Jozwiak, L.M. et al. (2012) “Lunar floor-fractured craters: Classification, distribution, origin and implications for magmatism and shallow crustal structure,” Journal of Geophysical Research E: Planets, 117(11), pp. 1–23. doi:10.1029/2012JE004134.

How to cite: Poppe, S., Morand, A., Harnett, C., Awdankiewicz, M., Cornillon, A., Heap, M., and Mège, D.: Discontinuum modelling of magma emplacement below surface doming on the Moon, Mars and Earth analogues from the Polish Sudetes, Europlanet Science Congress 2022, Granada, Spain, 18–23 Sep 2022, EPSC2022-872,, 2022.

Sam Rivas-Dorado, Javier Ruiz Perez, and Ignacio Romeo Briones


We modeled the sequence of discontinuities forming in the subsurface due to dike intrusion with the objective of understanding the possible mechanisms of dike-induced graben nucleation. We did this at three sites in the Elysium Mons region of Mars: Galaxias Fossae (GF), Elysium Fossae (EF) and Cerberus Fossae (CF). From our results we propose to general models of graben nucleation above dikes under Martian conditions.


Firstly, we used cross-section area balancing on MOLA topographic profiles across one graben in each site to obtain approximations of dike geometry, mainly, aperture (a) and top-dike depth (Dd) (Rivas-Dorado et al., 2020). Because these parameters are sensitive to fault angle, for each location we used three values: 55, 60 and 65º. Then, for each of these we used three sets of mechanical properties, corresponding to a weak, intermediate, and strong host rock, as inputs for the dynamic models. In each model, driving stress is increased step wise and at each step the following processes take place. First, the composite dike-induced stress field is calculated considering both the dike’s driving stress and the lithostatic load (Pollard and Segall, 1987). Then, the principal stresses ( and ) are calculated from the total dike-induced stresses. Finally,  and  are used in the modified Griffith failure criterion to determine which points in the grid are at failure, and if this is the case, their mode and orientation. At the end of the model, a sequence of discontinuities forming between the dike tip and the surface has been recorded. This methodology was applied to all three sites, which resulted in 27 models.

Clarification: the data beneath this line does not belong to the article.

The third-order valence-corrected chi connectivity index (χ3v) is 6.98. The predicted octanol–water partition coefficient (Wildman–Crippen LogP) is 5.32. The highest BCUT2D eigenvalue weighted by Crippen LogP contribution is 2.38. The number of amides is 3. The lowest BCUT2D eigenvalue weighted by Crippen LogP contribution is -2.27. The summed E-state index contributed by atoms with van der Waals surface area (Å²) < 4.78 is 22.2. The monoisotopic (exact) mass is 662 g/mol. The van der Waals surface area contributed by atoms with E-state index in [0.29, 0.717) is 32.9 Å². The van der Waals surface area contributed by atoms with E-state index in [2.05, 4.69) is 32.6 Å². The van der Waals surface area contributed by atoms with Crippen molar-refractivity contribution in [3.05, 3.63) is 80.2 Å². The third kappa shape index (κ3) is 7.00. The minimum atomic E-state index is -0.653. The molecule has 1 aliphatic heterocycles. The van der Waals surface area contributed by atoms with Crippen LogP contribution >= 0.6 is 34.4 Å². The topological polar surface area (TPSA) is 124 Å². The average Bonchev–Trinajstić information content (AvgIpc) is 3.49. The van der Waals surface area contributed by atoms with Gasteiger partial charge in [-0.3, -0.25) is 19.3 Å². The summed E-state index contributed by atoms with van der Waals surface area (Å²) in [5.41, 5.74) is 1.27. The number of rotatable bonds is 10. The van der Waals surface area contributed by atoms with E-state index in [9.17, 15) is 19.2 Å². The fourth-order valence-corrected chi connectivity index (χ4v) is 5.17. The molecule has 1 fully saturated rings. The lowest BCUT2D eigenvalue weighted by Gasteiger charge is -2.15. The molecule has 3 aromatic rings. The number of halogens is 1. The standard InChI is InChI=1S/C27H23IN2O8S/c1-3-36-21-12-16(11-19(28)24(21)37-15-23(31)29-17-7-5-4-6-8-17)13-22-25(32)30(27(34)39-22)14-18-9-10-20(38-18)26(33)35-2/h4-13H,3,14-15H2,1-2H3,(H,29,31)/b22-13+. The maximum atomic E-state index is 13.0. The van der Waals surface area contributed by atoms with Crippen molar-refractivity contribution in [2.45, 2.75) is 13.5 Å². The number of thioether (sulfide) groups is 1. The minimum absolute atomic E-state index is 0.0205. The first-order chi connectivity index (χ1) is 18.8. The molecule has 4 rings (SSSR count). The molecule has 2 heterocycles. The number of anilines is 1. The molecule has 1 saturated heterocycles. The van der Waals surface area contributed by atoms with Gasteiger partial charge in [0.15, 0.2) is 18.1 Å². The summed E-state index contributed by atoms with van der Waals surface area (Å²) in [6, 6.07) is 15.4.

14 models were found to be compatible with the nucleation of dike-induced faults, from which we propose two general models. We define compatible models as those in which the discontinuities form through a sequence, and at an orientation and location, which are compatible with the inferred present-day faults.